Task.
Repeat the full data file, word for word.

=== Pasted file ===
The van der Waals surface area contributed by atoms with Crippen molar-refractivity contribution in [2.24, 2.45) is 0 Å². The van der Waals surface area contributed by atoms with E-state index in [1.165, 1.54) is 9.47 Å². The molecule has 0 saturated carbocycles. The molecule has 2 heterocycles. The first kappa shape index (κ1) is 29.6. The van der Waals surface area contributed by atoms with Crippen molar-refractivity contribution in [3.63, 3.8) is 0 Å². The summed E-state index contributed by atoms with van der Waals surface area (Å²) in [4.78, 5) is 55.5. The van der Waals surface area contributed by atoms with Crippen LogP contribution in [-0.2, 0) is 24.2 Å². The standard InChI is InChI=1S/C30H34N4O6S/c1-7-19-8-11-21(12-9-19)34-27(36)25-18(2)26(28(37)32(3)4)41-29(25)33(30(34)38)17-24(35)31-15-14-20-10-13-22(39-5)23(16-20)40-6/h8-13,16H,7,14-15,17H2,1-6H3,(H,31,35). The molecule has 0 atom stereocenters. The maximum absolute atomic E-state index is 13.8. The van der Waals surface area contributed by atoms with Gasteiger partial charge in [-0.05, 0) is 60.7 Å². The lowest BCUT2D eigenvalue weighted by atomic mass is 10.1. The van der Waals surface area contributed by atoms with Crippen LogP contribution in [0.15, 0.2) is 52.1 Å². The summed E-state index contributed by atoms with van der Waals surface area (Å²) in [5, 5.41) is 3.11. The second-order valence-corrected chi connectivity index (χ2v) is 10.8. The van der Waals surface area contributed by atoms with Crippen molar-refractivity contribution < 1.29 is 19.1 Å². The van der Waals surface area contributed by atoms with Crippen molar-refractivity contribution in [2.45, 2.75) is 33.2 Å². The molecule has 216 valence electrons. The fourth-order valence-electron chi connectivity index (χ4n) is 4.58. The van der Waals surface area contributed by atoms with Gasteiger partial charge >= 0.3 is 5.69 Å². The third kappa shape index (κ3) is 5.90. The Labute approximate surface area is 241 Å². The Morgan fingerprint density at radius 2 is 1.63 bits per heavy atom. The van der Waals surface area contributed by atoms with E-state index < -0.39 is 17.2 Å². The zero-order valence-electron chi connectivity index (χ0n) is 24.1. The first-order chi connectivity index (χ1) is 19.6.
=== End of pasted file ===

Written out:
The van der Waals surface area contributed by atoms with Crippen molar-refractivity contribution in [2.24, 2.45) is 0 Å². The van der Waals surface area contributed by atoms with E-state index in [1.165, 1.54) is 9.47 Å². The molecule has 0 saturated carbocycles. The molecule has 2 heterocycles. The first kappa shape index (κ1) is 29.6. The van der Waals surface area contributed by atoms with Crippen molar-refractivity contribution in [3.63, 3.8) is 0 Å². The summed E-state index contributed by atoms with van der Waals surface area (Å²) in [4.78, 5) is 55.5. The van der Waals surface area contributed by atoms with Crippen LogP contribution in [-0.2, 0) is 24.2 Å². The standard InChI is InChI=1S/C30H34N4O6S/c1-7-19-8-11-21(12-9-19)34-27(36)25-18(2)26(28(37)32(3)4)41-29(25)33(30(34)38)17-24(35)31-15-14-20-10-13-22(39-5)23(16-20)40-6/h8-13,16H,7,14-15,17H2,1-6H3,(H,31,35). The molecule has 0 atom stereocenters. The maximum absolute atomic E-state index is 13.8. The van der Waals surface area contributed by atoms with Gasteiger partial charge in [-0.05, 0) is 60.7 Å². The lowest BCUT2D eigenvalue weighted by atomic mass is 10.1. The van der Waals surface area contributed by atoms with Crippen LogP contribution in [0.15, 0.2) is 52.1 Å². The summed E-state index contributed by atoms with van der Waals surface area (Å²) in [5, 5.41) is 3.11. The second-order valence-corrected chi connectivity index (χ2v) is 10.8. The van der Waals surface area contributed by atoms with Crippen molar-refractivity contribution < 1.29 is 19.1 Å². The van der Waals surface area contributed by atoms with Crippen molar-refractivity contribution in [2.45, 2.75) is 33.2 Å². The molecule has 216 valence electrons. The fourth-order valence-electron chi connectivity index (χ4n) is 4.58. The van der Waals surface area contributed by atoms with Gasteiger partial charge >= 0.3 is 5.69 Å². The third kappa shape index (κ3) is 5.90. The Labute approximate surface area is 241 Å². The Morgan fingerprint density at radius 2 is 1.63 bits per heavy atom. The van der Waals surface area contributed by atoms with E-state index < -0.39 is 17.2 Å². The zero-order valence-electron chi connectivity index (χ0n) is 24.1. The first-order chi connectivity index (χ1) is 19.6.